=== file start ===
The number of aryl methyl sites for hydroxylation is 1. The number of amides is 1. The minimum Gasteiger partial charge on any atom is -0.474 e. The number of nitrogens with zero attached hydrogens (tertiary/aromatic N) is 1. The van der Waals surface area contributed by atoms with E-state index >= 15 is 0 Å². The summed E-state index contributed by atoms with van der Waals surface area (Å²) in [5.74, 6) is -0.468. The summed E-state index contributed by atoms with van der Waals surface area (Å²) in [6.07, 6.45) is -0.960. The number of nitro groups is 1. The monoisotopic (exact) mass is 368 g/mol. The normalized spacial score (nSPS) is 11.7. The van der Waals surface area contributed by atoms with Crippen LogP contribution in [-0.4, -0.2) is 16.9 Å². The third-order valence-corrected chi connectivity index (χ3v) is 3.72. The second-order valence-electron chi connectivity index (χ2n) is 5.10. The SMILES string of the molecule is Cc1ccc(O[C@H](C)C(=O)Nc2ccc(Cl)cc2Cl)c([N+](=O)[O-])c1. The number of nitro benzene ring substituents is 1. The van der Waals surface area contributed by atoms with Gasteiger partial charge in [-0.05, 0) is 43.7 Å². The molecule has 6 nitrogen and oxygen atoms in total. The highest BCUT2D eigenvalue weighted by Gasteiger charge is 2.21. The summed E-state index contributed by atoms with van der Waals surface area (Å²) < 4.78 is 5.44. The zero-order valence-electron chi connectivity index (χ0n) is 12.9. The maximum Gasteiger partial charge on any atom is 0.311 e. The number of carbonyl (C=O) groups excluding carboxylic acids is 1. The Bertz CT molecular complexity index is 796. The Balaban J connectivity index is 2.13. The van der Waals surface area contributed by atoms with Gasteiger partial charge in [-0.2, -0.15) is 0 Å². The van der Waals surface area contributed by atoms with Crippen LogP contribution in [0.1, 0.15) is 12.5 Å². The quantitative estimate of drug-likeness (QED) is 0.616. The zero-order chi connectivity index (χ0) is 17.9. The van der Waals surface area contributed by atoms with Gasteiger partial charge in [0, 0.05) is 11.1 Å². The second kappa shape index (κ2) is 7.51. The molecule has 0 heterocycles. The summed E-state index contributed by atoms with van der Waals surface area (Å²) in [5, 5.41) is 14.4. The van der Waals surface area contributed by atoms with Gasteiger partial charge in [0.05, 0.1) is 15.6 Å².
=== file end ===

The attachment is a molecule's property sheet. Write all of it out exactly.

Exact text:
The number of aryl methyl sites for hydroxylation is 1. The number of amides is 1. The minimum Gasteiger partial charge on any atom is -0.474 e. The number of nitrogens with zero attached hydrogens (tertiary/aromatic N) is 1. The van der Waals surface area contributed by atoms with E-state index >= 15 is 0 Å². The summed E-state index contributed by atoms with van der Waals surface area (Å²) in [5.74, 6) is -0.468. The summed E-state index contributed by atoms with van der Waals surface area (Å²) in [6.07, 6.45) is -0.960. The number of nitro groups is 1. The monoisotopic (exact) mass is 368 g/mol. The normalized spacial score (nSPS) is 11.7. The van der Waals surface area contributed by atoms with Crippen LogP contribution in [-0.4, -0.2) is 16.9 Å². The third-order valence-corrected chi connectivity index (χ3v) is 3.72. The second-order valence-electron chi connectivity index (χ2n) is 5.10. The SMILES string of the molecule is Cc1ccc(O[C@H](C)C(=O)Nc2ccc(Cl)cc2Cl)c([N+](=O)[O-])c1. The number of nitro benzene ring substituents is 1. The van der Waals surface area contributed by atoms with Gasteiger partial charge in [-0.05, 0) is 43.7 Å². The molecule has 6 nitrogen and oxygen atoms in total. The highest BCUT2D eigenvalue weighted by Gasteiger charge is 2.21. The summed E-state index contributed by atoms with van der Waals surface area (Å²) < 4.78 is 5.44. The zero-order valence-electron chi connectivity index (χ0n) is 12.9. The maximum Gasteiger partial charge on any atom is 0.311 e. The number of carbonyl (C=O) groups excluding carboxylic acids is 1. The Bertz CT molecular complexity index is 796. The Balaban J connectivity index is 2.13. The van der Waals surface area contributed by atoms with Gasteiger partial charge in [-0.2, -0.15) is 0 Å². The van der Waals surface area contributed by atoms with Crippen LogP contribution in [0.1, 0.15) is 12.5 Å². The quantitative estimate of drug-likeness (QED) is 0.616. The zero-order chi connectivity index (χ0) is 17.9. The van der Waals surface area contributed by atoms with Gasteiger partial charge in [0, 0.05) is 11.1 Å². The second kappa shape index (κ2) is 7.51. The molecule has 0 heterocycles. The summed E-state index contributed by atoms with van der Waals surface area (Å²) in [5, 5.41) is 14.4. The van der Waals surface area contributed by atoms with Gasteiger partial charge in [0.05, 0.1) is 15.6 Å².